In the Wild
Just as leaves are changing colour on deciduous trees, animals are changing their behaviours in preparation for the bad weather ahead. Here's how some Canadian creatures are prepping for winter
Dungeness crab | WEST COAST Found along the British Columbia coast, the Dungeness crab (Cancer magister) is a commercially important animal that lives in the sand and gravel along the coast. In October, after mating earlier in the year, female Dungeness crabs are laying their eggs. It’s illegal for fishers to possess female Dungeness crabs, which produce tens of thousands of offspring in their lifetimes.
Burrowing owl | PRAIRIES Canada’s burrowing owls (Athene cunicularia), found on the Prairies, are preparing to migrate. These endangered birds, which live in the abandoned burrows of prairie dogs and other creatures, spend September preparing to head down to the southern United States and Mexico for the winter.
Barn swallow | ONTARIO Like the burrowing owl, barn swallows (Hirundo rustica) are preparing to head south for the winter. These birds are found on every continent except Antarctica. The North American subspecies migrates to South America and Central America to wait out the cold months.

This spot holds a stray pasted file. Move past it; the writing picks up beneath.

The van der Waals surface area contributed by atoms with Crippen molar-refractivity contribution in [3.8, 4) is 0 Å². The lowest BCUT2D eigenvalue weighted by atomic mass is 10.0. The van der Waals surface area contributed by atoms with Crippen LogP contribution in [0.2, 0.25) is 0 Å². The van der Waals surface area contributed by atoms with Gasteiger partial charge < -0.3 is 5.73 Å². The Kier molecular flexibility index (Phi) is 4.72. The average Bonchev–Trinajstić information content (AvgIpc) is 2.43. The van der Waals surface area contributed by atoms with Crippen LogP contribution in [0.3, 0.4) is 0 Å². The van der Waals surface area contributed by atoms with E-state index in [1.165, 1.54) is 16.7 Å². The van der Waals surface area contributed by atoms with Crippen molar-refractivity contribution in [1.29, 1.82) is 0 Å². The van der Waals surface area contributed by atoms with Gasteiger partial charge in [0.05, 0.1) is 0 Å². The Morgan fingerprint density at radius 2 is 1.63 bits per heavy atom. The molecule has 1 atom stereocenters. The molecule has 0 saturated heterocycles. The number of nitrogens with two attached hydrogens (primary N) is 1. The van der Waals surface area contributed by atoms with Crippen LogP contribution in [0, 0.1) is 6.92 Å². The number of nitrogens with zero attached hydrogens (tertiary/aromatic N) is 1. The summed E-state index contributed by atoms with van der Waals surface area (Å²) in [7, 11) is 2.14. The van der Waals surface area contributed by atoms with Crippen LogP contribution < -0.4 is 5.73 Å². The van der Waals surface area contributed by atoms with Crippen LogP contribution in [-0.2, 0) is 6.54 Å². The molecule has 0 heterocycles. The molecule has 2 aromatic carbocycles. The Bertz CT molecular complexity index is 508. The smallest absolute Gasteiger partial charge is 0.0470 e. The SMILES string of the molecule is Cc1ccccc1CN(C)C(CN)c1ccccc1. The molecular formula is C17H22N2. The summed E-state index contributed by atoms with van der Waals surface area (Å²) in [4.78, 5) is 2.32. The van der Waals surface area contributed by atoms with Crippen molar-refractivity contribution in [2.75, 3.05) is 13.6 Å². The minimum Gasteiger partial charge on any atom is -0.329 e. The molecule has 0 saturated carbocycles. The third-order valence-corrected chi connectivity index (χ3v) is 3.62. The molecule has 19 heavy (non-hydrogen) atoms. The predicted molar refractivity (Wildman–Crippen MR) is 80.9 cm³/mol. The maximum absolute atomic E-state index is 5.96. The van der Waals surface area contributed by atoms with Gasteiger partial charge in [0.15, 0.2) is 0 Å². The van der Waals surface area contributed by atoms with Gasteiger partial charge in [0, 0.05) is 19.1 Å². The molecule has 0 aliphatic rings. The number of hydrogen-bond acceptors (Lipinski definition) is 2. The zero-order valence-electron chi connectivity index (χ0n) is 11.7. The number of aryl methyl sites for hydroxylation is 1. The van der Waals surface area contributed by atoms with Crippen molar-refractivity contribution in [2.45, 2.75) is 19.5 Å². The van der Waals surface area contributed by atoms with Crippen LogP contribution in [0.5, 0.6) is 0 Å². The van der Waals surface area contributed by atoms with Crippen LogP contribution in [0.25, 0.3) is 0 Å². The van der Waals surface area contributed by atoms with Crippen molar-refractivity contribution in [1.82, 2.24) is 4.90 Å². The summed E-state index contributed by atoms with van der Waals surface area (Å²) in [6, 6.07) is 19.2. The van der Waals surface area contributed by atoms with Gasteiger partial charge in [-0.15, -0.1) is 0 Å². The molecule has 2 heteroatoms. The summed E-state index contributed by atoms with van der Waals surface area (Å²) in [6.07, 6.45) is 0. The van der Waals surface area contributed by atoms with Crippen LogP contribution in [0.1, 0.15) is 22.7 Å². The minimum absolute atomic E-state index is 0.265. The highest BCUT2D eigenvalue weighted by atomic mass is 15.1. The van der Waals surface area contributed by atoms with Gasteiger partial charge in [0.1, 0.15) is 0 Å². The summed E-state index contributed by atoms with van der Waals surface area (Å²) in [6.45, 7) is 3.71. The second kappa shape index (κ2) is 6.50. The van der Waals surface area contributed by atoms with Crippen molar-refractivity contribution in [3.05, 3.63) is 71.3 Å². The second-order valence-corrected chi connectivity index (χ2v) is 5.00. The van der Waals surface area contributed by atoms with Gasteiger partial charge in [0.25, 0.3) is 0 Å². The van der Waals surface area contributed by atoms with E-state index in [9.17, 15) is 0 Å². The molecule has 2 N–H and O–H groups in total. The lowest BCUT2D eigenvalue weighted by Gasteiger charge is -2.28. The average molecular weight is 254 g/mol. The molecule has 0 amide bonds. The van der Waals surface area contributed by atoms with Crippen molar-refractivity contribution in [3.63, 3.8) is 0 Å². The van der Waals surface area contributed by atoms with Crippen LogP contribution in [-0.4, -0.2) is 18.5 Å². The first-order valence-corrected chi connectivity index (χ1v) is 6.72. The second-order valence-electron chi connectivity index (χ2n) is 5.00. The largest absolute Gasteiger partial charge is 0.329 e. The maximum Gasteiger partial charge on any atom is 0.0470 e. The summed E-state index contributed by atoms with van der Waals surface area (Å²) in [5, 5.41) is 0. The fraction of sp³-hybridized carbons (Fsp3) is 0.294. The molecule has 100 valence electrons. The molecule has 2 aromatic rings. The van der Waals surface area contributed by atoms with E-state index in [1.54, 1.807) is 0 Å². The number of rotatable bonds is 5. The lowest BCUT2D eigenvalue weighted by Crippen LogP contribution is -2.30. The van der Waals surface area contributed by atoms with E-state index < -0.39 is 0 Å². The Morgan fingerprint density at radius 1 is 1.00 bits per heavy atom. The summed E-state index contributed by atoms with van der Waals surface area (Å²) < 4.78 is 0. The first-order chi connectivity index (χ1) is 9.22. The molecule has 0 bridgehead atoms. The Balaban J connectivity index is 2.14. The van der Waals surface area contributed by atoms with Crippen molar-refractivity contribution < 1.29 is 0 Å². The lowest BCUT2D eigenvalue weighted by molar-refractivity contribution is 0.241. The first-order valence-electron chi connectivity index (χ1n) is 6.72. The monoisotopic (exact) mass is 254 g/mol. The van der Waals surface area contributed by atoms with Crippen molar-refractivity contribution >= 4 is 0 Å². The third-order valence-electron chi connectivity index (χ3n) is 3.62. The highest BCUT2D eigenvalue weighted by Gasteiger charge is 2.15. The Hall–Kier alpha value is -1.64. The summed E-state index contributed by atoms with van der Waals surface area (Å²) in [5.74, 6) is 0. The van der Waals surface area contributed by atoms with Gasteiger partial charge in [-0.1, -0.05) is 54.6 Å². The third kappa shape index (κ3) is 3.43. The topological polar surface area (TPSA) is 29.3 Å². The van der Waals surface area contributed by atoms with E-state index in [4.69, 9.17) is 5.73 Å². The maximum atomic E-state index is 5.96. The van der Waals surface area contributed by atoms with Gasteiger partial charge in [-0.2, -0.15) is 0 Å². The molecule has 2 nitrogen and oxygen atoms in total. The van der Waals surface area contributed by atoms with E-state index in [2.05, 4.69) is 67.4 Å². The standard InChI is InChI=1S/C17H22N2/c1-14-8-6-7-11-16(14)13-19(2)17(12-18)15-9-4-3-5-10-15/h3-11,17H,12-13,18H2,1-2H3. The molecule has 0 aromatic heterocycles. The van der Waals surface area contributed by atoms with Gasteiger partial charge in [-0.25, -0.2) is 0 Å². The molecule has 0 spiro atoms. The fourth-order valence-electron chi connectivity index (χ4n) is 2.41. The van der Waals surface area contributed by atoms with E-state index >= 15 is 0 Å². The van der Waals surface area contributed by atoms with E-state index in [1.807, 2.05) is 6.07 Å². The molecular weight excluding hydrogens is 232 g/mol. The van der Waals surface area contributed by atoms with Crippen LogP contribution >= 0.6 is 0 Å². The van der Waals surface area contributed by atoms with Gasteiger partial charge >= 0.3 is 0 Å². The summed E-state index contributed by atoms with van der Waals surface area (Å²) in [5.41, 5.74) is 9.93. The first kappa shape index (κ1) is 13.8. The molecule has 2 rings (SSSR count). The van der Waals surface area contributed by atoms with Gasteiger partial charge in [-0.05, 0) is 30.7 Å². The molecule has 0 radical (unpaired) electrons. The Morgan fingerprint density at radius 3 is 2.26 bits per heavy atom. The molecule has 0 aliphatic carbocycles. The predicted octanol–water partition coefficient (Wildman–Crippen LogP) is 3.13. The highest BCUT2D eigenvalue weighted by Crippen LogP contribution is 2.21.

Rusty-patched bumble bee | QUEBEC & ONTARIO These larger-sized bees (Bombus affinis) are easy to identify because of a rusty patch on their lower thorax. But they’re endangered, which means you may not have seen them. Workers forage until late September, when the queen looks for a place to hibernate and the rest of the hive dies off for the winter.
Woodchuck | NOVA SCOTIA Hibernating is a tried-and-true strategy for many getting through the Canadian winter—just ask the woodchuck (Marmota monax). Found in northern Quebec and Ontario as well as the Atlantic provinces, this rodent spends the fall getting fat to prepare for its extended winter’s nap.